Joined the Scientific Council in 2001
William P. and Henry B. Test Professor of Psychiatric Neuroscience
Harvard Medical School
Director, Program in Structural and Molecular Neuroscience
Harvard Brain Tissue Resource Center
Early on in her career, Dr. Benes was the first to demonstrate that primary branches of dendrites can undergo profound atrophy within 96 hours of deafferentation (the elimination or interruption of sensory nerve fibers). Later, in 1992, she presented a novel circuitry model that postulated that excessive excitatory inputs to GABAergic interneurons may play a central role in the dysregulation of intrinsic cortical circuitry in schizophrenia. Since then, Dr. Benes’s research has been directed at systematically identifying specific ways in which the neural elements related to the glutamate, GABA and dopamine (neurotransmitter) systems are abnormal in the limbic lobe, the region of the brain involved with emotion, of people with schizophrenia and bipolar disorder. Her work has demonstrated that connections of the basolateral amygdala with the anterior cingulate cortex and hippocampus probably play a pivotal role in the pathophysiology of schizophrenia and bipolar disorder. Currently, the work in her laboratory is focused on the molecular regulation and functional differentiation of the GABA cell phenotype in interneurons— interconnecting nerve cells—in the adult hippocampus in schizophrenia and bipolar disorder patients.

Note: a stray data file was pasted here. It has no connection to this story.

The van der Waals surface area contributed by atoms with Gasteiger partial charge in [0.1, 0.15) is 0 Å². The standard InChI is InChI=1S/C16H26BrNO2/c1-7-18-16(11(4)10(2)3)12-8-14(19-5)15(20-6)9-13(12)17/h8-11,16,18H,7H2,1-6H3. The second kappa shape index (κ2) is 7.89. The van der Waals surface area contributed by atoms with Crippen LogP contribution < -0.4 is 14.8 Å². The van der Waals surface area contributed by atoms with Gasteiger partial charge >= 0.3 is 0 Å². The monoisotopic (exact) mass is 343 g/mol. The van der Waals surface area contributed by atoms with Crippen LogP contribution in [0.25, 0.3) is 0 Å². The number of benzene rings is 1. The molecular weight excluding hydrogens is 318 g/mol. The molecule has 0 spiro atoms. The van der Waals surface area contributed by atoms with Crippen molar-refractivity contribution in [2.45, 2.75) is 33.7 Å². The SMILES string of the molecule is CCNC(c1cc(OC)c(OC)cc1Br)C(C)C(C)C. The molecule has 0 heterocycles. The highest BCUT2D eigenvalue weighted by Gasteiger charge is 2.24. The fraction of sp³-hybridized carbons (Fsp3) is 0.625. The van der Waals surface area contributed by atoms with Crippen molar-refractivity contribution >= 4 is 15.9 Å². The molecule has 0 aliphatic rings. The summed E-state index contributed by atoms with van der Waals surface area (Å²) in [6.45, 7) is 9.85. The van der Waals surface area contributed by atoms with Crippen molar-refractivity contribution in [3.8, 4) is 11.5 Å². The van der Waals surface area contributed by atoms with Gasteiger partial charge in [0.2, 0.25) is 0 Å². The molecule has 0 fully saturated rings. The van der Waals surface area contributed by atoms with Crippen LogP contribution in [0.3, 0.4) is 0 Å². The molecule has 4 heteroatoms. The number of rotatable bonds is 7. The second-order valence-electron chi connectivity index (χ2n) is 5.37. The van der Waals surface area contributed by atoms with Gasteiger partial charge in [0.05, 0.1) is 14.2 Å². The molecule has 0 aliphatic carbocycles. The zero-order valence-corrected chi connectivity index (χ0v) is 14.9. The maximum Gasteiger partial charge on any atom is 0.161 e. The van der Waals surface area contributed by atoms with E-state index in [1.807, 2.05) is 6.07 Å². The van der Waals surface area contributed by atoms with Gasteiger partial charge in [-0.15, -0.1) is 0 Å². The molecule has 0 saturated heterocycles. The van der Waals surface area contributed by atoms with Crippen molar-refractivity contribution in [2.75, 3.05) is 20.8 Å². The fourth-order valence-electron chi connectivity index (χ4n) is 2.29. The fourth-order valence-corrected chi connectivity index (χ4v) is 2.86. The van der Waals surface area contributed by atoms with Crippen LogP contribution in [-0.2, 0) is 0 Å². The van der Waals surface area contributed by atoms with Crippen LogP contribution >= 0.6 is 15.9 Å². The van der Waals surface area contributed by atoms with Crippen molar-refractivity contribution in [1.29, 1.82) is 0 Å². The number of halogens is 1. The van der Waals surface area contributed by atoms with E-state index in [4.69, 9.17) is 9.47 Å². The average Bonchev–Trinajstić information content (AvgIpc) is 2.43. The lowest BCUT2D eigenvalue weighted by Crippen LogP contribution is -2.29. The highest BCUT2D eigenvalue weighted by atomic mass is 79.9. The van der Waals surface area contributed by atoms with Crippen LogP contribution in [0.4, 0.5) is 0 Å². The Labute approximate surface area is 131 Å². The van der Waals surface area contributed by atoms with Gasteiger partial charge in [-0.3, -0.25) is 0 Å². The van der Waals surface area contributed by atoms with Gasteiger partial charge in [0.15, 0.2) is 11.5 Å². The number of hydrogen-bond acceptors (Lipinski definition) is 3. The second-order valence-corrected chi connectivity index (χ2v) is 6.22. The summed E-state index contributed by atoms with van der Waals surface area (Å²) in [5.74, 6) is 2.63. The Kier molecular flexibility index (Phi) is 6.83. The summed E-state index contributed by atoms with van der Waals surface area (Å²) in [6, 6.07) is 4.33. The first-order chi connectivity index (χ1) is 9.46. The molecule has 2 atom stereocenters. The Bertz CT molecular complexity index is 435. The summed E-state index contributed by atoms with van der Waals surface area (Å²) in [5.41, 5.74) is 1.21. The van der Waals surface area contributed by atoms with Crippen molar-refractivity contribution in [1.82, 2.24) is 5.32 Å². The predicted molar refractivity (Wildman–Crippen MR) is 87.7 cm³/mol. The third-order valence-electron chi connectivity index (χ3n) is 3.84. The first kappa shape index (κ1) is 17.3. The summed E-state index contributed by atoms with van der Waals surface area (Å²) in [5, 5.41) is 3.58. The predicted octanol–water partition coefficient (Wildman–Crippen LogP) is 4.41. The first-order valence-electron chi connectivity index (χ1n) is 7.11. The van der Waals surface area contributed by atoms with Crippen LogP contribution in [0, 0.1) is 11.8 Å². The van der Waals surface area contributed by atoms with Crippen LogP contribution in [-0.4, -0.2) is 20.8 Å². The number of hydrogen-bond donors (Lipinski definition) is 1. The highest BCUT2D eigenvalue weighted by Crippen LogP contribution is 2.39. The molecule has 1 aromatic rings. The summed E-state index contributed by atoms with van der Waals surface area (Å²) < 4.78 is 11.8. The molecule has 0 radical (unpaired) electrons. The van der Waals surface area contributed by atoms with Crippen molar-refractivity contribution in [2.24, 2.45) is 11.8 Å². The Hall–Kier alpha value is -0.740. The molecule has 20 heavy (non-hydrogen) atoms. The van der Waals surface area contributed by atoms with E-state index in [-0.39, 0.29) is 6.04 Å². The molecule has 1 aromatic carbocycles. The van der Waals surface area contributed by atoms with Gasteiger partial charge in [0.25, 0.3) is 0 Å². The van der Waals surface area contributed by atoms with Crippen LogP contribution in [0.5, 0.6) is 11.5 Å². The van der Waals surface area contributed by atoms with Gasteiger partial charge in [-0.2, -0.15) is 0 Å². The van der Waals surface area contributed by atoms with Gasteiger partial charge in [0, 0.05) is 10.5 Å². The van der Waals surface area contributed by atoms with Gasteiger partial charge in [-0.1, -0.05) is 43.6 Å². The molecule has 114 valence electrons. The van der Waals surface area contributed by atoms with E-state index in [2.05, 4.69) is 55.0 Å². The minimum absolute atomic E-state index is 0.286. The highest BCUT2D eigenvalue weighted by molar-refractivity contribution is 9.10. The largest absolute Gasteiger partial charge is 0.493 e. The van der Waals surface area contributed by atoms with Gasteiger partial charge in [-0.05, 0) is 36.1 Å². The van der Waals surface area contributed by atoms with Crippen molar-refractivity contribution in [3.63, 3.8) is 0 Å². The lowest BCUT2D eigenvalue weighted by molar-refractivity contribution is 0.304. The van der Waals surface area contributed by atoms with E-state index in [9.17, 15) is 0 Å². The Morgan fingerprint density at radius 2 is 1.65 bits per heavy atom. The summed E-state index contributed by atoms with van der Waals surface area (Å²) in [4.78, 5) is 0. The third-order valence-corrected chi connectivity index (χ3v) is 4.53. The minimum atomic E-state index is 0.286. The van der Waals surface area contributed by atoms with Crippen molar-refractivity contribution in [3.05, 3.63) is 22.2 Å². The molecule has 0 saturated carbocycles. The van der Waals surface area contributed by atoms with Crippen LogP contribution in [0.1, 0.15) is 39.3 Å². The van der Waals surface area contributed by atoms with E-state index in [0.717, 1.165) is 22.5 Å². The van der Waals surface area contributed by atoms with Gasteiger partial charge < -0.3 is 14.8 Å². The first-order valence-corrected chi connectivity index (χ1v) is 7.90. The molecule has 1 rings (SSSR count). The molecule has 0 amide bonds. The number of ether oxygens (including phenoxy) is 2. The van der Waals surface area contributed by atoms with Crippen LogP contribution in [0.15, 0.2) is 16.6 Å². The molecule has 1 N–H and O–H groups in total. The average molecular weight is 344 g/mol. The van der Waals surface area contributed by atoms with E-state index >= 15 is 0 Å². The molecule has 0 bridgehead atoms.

Foundation Prizes: 2002 Lieber Prize for Outstanding Achievement in Schizophrenia Research